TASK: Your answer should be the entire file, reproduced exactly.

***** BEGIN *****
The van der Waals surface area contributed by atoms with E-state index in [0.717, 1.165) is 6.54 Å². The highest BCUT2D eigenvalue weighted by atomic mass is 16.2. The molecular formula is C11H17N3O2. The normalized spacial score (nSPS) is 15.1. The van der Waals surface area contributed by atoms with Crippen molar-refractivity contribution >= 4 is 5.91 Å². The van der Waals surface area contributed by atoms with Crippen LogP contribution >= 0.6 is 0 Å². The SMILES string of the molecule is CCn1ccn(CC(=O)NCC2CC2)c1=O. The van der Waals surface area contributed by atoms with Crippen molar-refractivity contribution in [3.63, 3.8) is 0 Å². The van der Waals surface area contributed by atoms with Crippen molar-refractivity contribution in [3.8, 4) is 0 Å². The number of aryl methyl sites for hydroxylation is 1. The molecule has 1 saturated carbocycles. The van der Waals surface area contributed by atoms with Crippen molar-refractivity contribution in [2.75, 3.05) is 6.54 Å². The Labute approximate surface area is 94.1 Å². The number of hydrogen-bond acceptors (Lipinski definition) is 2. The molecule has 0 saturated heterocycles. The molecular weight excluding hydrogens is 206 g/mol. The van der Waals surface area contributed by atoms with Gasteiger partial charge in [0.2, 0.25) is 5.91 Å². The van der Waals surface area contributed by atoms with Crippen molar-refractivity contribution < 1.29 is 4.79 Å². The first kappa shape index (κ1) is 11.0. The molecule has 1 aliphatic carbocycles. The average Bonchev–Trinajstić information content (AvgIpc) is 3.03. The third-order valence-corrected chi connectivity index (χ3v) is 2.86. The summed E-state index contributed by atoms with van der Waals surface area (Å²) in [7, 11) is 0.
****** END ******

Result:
The van der Waals surface area contributed by atoms with E-state index in [0.717, 1.165) is 6.54 Å². The highest BCUT2D eigenvalue weighted by atomic mass is 16.2. The molecular formula is C11H17N3O2. The normalized spacial score (nSPS) is 15.1. The van der Waals surface area contributed by atoms with Crippen molar-refractivity contribution >= 4 is 5.91 Å². The van der Waals surface area contributed by atoms with Crippen LogP contribution >= 0.6 is 0 Å². The SMILES string of the molecule is CCn1ccn(CC(=O)NCC2CC2)c1=O. The van der Waals surface area contributed by atoms with Crippen molar-refractivity contribution in [3.63, 3.8) is 0 Å². The van der Waals surface area contributed by atoms with Crippen molar-refractivity contribution in [3.8, 4) is 0 Å². The number of aryl methyl sites for hydroxylation is 1. The molecule has 1 saturated carbocycles. The van der Waals surface area contributed by atoms with Crippen molar-refractivity contribution in [2.75, 3.05) is 6.54 Å². The Labute approximate surface area is 94.1 Å². The number of hydrogen-bond acceptors (Lipinski definition) is 2. The molecule has 0 saturated heterocycles. The molecular weight excluding hydrogens is 206 g/mol. The van der Waals surface area contributed by atoms with Gasteiger partial charge in [0.2, 0.25) is 5.91 Å². The van der Waals surface area contributed by atoms with Crippen molar-refractivity contribution < 1.29 is 4.79 Å². The first kappa shape index (κ1) is 11.0. The molecule has 1 aliphatic carbocycles. The average Bonchev–Trinajstić information content (AvgIpc) is 3.03. The third-order valence-corrected chi connectivity index (χ3v) is 2.86. The summed E-state index contributed by atoms with van der Waals surface area (Å²) in [7, 11) is 0.